In March 2020, we all know what happened, and being afforded two years to rediscover and reconnect with myself proved valuable. Despite the devastation of the pandemic, I honestly cannot say that I would be before you, pending my final exams, a college graduate.
I found myself in the Vanguard community at the end of spring of my freshman year. I landed as the layout editor for the Vanguard. While my experience at Brooklyn College wasn’t traditional, I believe I have a few pieces of parting advice:
- Just do something. There’s no pride in being removed or detached from community. Community is essential; it motivates us to do well, be inventive, and most of all, care. Without a community, it’s a lot harder to create meaning in watching reruns of 30 Rock.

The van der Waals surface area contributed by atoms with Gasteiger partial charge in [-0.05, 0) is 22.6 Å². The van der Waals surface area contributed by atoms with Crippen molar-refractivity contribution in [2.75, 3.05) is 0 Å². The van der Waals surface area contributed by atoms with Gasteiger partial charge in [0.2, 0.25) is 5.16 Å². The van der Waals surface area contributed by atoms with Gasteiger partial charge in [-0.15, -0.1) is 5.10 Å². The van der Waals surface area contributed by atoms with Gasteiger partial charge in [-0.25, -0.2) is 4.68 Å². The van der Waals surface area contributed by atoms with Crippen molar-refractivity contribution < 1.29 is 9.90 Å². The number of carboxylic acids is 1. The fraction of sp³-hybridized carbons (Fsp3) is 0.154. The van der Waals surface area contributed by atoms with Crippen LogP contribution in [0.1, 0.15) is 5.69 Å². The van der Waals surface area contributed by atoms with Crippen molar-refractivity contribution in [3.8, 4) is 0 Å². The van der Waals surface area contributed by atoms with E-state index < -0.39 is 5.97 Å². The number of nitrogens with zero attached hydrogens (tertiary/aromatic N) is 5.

- People are usually understanding. If you do find yourself with a group of people you call friends, coworkers, or fellow club members and you get in a disagreement or fight, take a beat, explain yourself and circle back. Yes, it’ll require time and space, but more often than not, if those people are meant to be around you they will be. This, however, is sometimes less effective with professors.
- Get your work done ahead of time. This is a skill I still need to work on. I need to feel the heat of a deadline which is why I’m writing this on my phone on an LIRR ride back to Brooklyn the day the paper is due. As of writing this, I have not begun the layout (sorry, guys).